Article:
If law enforcement officers stop you, do you know what you should do to make sure the encounter does not turn into a deadly confrontation? You should! But as I often say, common sense is not common.
Do you know what your legal rights are? Monique Pressley, principal of The Pressley Firm PLLC, explained in an interview with Roland Martin what you should and should not do during a police encounter, even if you feel your rights are being violated.
Pressley believes the information shared will help you make it home safe, and in some instances, keep you alive.
Roland Martin asked Pressley, “If I get stopped by the cops, do I have to obey every single order that they give?”
“There are two answers, the first one is the one that is going to keep you alive and that’s yes. The second answer is the one that reflects what your rights actually are, and that’s no, not if they’re giving you an order that is unlawful.”
Pressley expounded on her second answer, saying, “If they (police officers) are supposed to be just stopping you and they don’t have any probable cause to do anything, they don’t have a right to search your car, they’re just doing a stop. They don’t have a right to search your person and dig in your pockets, they don’t have probable cause to arrest you, they don’t have a reason to detain you — you’re supposed to be able to do quite a few things.”
“But frankly, there are certain people’s names right now that have become hashtags because a stop that could have gone one way ended up going tragically wrong,” she added. “That’s why Michael Brown’s name is a hashtag and his death is so tragic. That’s why Eric Garner’s name has become a hashtag, because those were times where there was a stop and then potential for an arrest and someone ended up dead.”
Pressley went on to detail what she tells individuals who she has counseled:
“If you get stopped by the police, if you are in your vehicle and you get stopped, if you are walking and you get stopped, the first thing you need to be thinking is ‘this is not my day to die.’”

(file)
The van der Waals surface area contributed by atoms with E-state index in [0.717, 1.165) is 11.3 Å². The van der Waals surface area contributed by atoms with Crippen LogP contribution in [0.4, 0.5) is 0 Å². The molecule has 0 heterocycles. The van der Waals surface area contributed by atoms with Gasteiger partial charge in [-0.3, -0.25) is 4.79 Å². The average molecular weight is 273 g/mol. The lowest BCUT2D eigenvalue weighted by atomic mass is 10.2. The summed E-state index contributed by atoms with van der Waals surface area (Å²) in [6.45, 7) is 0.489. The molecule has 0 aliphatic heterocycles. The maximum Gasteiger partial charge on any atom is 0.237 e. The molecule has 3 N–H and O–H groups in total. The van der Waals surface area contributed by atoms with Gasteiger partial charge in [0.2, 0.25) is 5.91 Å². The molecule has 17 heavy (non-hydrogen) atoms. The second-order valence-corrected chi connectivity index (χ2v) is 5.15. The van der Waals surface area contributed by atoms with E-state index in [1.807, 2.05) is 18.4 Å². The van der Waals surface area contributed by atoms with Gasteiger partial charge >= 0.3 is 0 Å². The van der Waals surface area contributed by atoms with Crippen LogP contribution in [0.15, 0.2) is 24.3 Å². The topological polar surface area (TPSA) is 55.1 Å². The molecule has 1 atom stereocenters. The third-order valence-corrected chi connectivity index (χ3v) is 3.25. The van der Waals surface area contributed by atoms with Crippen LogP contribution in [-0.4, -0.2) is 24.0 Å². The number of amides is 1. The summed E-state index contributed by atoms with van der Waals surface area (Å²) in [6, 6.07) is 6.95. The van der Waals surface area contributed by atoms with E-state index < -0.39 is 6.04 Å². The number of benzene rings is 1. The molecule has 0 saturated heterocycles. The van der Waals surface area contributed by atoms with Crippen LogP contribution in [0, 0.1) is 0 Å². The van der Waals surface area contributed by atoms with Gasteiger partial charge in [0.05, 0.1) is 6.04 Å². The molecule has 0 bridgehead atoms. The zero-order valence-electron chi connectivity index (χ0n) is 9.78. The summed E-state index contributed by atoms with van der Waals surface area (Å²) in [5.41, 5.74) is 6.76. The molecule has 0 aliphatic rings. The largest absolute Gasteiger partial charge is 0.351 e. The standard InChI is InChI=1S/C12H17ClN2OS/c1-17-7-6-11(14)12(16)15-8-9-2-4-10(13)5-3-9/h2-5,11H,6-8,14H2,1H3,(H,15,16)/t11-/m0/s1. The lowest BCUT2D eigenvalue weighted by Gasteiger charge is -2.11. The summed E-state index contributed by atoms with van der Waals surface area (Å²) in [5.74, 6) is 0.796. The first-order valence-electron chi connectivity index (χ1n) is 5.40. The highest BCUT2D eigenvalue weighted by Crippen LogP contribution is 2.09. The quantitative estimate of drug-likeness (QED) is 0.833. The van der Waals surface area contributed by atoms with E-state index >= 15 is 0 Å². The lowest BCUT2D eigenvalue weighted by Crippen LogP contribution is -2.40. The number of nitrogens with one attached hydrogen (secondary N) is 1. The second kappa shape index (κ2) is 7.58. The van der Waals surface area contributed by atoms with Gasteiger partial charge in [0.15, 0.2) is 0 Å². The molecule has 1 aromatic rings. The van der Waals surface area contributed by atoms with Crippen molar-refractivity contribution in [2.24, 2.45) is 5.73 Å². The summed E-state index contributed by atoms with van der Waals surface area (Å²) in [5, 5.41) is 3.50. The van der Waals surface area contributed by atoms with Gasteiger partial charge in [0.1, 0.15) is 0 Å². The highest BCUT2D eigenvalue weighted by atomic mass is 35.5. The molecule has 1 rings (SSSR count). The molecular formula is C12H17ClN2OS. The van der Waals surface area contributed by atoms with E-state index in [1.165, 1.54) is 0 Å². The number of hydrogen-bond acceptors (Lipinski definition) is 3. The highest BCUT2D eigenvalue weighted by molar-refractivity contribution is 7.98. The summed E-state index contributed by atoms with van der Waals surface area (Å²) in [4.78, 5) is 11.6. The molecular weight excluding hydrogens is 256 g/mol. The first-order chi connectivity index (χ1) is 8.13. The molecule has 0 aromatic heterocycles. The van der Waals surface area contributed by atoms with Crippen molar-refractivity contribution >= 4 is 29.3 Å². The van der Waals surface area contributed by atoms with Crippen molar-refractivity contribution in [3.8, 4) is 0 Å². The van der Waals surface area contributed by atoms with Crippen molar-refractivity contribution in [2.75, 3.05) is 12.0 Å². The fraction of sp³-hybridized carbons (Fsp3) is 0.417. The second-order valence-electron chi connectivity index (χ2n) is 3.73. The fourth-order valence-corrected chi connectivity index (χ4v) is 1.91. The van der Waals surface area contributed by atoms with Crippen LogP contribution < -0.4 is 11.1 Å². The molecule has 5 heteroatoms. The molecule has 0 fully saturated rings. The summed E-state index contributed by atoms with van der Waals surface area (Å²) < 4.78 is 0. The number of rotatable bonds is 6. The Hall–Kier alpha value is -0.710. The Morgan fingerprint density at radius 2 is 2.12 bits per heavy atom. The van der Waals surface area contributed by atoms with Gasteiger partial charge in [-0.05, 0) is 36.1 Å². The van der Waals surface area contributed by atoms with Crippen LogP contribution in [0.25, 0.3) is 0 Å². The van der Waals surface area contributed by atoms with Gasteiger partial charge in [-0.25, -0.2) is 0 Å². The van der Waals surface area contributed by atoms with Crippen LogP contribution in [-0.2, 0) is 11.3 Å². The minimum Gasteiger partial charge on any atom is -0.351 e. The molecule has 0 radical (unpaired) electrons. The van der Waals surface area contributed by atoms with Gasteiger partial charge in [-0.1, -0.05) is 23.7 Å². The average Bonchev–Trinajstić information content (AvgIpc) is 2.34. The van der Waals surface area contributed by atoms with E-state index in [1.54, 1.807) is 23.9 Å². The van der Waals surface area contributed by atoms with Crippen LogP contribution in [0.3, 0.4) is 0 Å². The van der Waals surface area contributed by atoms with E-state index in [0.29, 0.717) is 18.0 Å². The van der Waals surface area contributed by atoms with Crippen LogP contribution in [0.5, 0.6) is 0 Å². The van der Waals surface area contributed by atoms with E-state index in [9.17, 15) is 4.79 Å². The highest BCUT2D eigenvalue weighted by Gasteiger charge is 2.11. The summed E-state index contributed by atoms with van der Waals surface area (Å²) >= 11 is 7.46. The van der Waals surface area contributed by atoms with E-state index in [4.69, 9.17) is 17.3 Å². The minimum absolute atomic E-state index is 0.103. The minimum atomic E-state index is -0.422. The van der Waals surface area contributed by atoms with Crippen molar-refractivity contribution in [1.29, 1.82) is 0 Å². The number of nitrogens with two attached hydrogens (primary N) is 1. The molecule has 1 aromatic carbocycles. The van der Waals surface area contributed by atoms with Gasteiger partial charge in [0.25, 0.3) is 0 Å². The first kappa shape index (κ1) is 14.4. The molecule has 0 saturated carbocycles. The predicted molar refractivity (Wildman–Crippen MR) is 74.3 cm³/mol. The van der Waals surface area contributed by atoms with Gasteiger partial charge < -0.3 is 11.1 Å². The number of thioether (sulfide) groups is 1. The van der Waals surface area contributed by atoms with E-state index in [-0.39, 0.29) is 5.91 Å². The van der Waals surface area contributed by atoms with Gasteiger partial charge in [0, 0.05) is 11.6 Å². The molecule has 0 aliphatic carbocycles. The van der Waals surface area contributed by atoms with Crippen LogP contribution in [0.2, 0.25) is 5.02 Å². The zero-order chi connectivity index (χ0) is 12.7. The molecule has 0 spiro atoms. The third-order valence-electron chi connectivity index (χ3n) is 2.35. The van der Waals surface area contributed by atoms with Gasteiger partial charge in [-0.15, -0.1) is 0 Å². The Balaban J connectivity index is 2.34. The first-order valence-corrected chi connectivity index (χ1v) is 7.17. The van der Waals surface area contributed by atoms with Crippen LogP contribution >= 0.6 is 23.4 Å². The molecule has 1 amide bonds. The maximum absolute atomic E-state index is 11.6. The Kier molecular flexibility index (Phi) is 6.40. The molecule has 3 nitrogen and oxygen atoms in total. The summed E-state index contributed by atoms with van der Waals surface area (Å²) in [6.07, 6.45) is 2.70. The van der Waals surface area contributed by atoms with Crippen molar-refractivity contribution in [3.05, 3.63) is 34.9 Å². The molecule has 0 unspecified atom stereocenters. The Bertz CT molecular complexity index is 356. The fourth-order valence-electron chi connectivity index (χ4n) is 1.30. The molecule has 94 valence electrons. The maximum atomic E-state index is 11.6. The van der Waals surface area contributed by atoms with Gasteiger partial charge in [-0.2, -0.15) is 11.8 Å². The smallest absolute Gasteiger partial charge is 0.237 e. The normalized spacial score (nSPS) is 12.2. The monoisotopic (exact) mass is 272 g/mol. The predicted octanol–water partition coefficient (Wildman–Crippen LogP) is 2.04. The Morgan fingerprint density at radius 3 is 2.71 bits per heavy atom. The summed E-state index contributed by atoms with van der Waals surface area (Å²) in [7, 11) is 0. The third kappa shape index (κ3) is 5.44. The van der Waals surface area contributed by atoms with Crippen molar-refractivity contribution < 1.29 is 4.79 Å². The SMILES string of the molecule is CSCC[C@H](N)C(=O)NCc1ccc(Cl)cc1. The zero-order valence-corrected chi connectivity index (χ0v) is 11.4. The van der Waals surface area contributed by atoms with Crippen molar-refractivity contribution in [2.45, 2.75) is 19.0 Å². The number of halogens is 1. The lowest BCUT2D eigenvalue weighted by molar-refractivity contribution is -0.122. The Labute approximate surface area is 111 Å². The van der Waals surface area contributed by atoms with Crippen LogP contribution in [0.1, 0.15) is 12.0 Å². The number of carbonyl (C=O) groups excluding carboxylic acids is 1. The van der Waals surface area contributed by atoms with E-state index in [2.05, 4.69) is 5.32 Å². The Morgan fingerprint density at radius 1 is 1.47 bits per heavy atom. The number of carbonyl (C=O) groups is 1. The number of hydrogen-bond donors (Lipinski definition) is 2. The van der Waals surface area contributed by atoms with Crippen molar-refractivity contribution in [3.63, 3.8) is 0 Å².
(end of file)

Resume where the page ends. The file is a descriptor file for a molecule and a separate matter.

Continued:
During the segment, Pressley offered a series of statements that individuals should say repeatedly if they are stopped by law enforcement officers:
- I am going to remain silent
- I want to see a lawyer
- I do not consent to this search
A. Scott Bolden, Partner at Reed Smith LLP said, “What practically happens on the street — The police don’t have to read you your Miranda rights at all, they’re not obligated to do that. They should if they want to interview you.”
If officers ask to see your ID and you don’t comply, you could be arrested. Bolden said, “In a lot of jurisdictions, you can get arrested for that alone.”
Panelist Chanelle Hardy, Senior Vice President for Policy and Executive Director of the National Urban League, explained that when you are stopped, “You’re not going to be able to make this go in a way that protects your dignity. You’re not going to be able to do anything that you feel you have a right to … You need to be thinking about how am I going to address this later — Am I going to be alive to get whatever justice I’m due.”
Pressley also suggested if you are stopped by cops, make a phone call, turn the speaker phone on, place the mobile device in open view of the officer so that he/she knows, “It is not just you and me out there.”
When it comes to video taping officers during a police stop, Pressley said, “You put the camera down when they tell you to put the camera down, leave the camera open, leave it going if you can.”
“When you’re given a command by law enforcement in your head, you’re saying ‘today is not my day to die.'” She offered the following rule, “A nervous police officer is a dangerous police officer, so when you understand who you are — African-American male, dark road black of the night, what you do when they say that is put it down.”
Each day we must utilize the tools that will make the next day possible.